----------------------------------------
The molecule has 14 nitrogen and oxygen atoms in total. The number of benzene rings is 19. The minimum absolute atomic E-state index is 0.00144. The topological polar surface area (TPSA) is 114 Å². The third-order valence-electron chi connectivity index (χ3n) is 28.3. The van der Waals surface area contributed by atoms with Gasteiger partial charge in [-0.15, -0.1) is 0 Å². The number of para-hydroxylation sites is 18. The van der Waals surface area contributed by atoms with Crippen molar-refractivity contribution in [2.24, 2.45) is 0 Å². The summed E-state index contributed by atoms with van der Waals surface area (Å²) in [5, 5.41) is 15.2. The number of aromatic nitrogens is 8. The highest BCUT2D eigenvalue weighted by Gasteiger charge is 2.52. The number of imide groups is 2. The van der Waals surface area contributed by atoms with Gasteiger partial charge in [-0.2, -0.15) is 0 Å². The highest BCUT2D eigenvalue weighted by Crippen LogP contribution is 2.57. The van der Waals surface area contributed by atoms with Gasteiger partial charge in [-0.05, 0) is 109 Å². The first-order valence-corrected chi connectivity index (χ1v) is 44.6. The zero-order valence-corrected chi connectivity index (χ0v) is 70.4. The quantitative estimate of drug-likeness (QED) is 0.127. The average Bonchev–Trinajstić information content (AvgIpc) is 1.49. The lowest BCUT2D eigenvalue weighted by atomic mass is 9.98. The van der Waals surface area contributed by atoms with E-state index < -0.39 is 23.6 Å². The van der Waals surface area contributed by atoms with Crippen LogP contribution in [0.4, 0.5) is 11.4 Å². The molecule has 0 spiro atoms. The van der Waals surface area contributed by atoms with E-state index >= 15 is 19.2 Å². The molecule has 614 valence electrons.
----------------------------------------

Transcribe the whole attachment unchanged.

The molecule has 14 nitrogen and oxygen atoms in total. The number of benzene rings is 19. The minimum absolute atomic E-state index is 0.00144. The topological polar surface area (TPSA) is 114 Å². The third-order valence-electron chi connectivity index (χ3n) is 28.3. The van der Waals surface area contributed by atoms with Gasteiger partial charge in [-0.15, -0.1) is 0 Å². The number of para-hydroxylation sites is 18. The van der Waals surface area contributed by atoms with Crippen molar-refractivity contribution in [2.24, 2.45) is 0 Å². The summed E-state index contributed by atoms with van der Waals surface area (Å²) in [5, 5.41) is 15.2. The number of aromatic nitrogens is 8. The highest BCUT2D eigenvalue weighted by Gasteiger charge is 2.52. The number of imide groups is 2. The van der Waals surface area contributed by atoms with Gasteiger partial charge in [-0.2, -0.15) is 0 Å². The highest BCUT2D eigenvalue weighted by Crippen LogP contribution is 2.57. The van der Waals surface area contributed by atoms with Gasteiger partial charge in [-0.05, 0) is 109 Å². The first-order valence-corrected chi connectivity index (χ1v) is 44.6. The zero-order valence-corrected chi connectivity index (χ0v) is 70.4. The quantitative estimate of drug-likeness (QED) is 0.127. The average Bonchev–Trinajstić information content (AvgIpc) is 1.49. The lowest BCUT2D eigenvalue weighted by atomic mass is 9.98. The van der Waals surface area contributed by atoms with E-state index < -0.39 is 23.6 Å². The van der Waals surface area contributed by atoms with Crippen LogP contribution in [0.4, 0.5) is 11.4 Å². The molecule has 0 spiro atoms. The van der Waals surface area contributed by atoms with E-state index >= 15 is 19.2 Å². The molecule has 614 valence electrons.